Like this presentation? Why not share!

- 2013 NodeXL Social Media Network An... by Marc Smith 39659 views
- 最短経路問題 by chsommer 4532 views
- Exploring Social Media with NodeXL by Shalin Hai-Jew 593 views
- Social network Analysis - whys and ... by Muthu Kumaar Than... 3575 views
- Analyzing social media networks wit... by Marc Smith 17528 views
- Gephi Quick Start by Gephi Consortium 457945 views

9,453

-1

-1

Published on

Made as part of project work for ITB course at VGSOM IIT Kharagpur.

By : Mayank Mohan

Anuradha Chakraborty

( Batch of 2012)

No Downloads

Total Views

9,453

On Slideshare

0

From Embeds

0

Number of Embeds

79

Shares

0

Downloads

0

Comments

0

Likes

6

No embeds

No notes for slide

- 1. ANURADHA CHAKRABORTY (10BM60014) MAYANK MOHAN (10BM60048)
- 2. WHAT IS NODEXL? “NodeXL is a free, open-source template for Microsoft® Excel® 2007 and 2010 that makes it easy to explore network graphs. With NodeXL, a network edge list can be entered in a worksheet, a button can be clicked and graph can be seen, all in the familiar environment of the Excel window” WHO WILL REQUIRE IT? Students who are learning social media network analysis Professionals who are interested in applying network analysis to business problems
- 3. WHY IS IT EASY-TO-USE AND APPROPRIATE?Builds on the familiar spreadsheet paradigmProvide an easy-to-use tool for nonprogrammers A variety of visual properties Supports powerful filtering Calculates frequently used network metrics Offers rich support for diverse visual network layoutsIncludes powerful automated features, while allowing for manual control graphical designIntegrates metrics, statistical methods, and visualization: gains the benefit of all three approaches.Supports work with modest-sized networks of several thousand vertices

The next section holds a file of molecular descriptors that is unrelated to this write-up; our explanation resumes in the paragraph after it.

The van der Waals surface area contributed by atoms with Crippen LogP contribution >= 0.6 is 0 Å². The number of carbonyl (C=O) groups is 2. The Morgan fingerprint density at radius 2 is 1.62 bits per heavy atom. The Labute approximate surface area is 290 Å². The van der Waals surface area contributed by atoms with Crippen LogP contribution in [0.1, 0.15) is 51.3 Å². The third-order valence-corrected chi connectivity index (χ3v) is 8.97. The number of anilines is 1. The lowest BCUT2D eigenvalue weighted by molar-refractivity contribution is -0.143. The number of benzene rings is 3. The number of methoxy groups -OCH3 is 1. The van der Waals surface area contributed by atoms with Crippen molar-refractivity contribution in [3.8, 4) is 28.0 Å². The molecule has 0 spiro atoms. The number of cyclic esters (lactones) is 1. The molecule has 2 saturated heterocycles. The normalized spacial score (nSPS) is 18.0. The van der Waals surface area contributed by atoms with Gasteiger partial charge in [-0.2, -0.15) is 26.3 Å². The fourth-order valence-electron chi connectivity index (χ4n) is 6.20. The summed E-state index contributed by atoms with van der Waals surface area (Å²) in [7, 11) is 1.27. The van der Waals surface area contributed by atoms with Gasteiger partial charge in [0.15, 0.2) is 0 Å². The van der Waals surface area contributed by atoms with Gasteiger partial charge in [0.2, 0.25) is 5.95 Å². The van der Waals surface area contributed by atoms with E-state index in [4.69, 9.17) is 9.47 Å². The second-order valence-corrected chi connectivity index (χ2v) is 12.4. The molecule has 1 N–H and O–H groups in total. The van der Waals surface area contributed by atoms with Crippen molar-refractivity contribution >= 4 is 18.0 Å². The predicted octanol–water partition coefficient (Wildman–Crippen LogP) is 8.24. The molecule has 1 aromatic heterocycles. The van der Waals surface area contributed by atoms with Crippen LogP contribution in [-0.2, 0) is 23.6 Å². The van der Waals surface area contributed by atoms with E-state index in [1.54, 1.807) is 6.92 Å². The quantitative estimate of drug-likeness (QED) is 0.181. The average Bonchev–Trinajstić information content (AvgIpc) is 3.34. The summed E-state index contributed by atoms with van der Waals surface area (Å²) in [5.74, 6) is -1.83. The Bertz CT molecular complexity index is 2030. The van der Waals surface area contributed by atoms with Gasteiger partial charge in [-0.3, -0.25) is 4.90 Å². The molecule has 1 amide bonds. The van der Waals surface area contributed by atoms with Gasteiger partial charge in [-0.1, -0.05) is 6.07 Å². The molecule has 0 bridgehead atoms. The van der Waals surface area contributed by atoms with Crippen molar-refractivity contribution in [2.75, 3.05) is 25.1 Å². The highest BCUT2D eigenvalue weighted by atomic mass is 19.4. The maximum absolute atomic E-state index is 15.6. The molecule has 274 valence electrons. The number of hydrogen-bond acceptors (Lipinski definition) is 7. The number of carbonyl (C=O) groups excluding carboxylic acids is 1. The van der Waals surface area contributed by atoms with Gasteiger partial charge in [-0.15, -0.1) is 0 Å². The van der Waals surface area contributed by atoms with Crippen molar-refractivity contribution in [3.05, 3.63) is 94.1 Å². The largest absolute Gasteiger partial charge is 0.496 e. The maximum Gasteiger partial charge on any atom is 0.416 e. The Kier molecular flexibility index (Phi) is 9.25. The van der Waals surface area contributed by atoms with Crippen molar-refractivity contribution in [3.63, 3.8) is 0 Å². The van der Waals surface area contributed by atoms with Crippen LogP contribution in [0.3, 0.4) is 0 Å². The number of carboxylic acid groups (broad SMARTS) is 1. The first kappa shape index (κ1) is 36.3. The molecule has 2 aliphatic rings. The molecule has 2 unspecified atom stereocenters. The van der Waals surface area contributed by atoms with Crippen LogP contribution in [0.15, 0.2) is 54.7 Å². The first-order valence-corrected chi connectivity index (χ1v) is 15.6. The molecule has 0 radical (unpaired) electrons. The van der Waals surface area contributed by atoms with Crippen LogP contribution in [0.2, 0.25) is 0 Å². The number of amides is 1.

- 4. STEP 1: IMPORT DATATo know how to importdata, watch our video:http://youtu.be/39yXz72qdow
- 5. STEP 2: TAG NAMES TO VERTICES AND FILTER DATA
- 6. STEP 3: CLUSTER THE DATA
- 7. FACEBOOK TWITTER YOUTUBE MAIL FLICKR and a lot of other social networking sites..
- 8. Search word: “Kahaani” Limit : 300 We effectively found out the two people who were most effective in the conversation
- 9. Search word: “Blood Cancer” Limit : 300 It is evident that Social messages are more re-tweeted than advertisements or other breaking news We effectively found out the two people who were most effective in the conversation
- 10. And finally… We searched respectively 1. “Nike Discount” 2. “Adidas Discount” Search Limit: 300 What have we found?
- 11. “ADIDAS DISCOUNT” vs “NIKE DISCOUNT”
- 12. Search word: “Kahaani” Limit : 300 We effectively found out the two people who were most effective in the conversation
- 13. Search word: “Kahaani” Limit : 300 We effectively found out the two people who were most effective in the conversation
- 14. Search word: “Kahaani” Limit : 300 We effectively found out the two people who were most effective in the conversation
- 15. Search word: “Kahaani” Limit : 300 We effectively found out the two people who were most effective in the conversation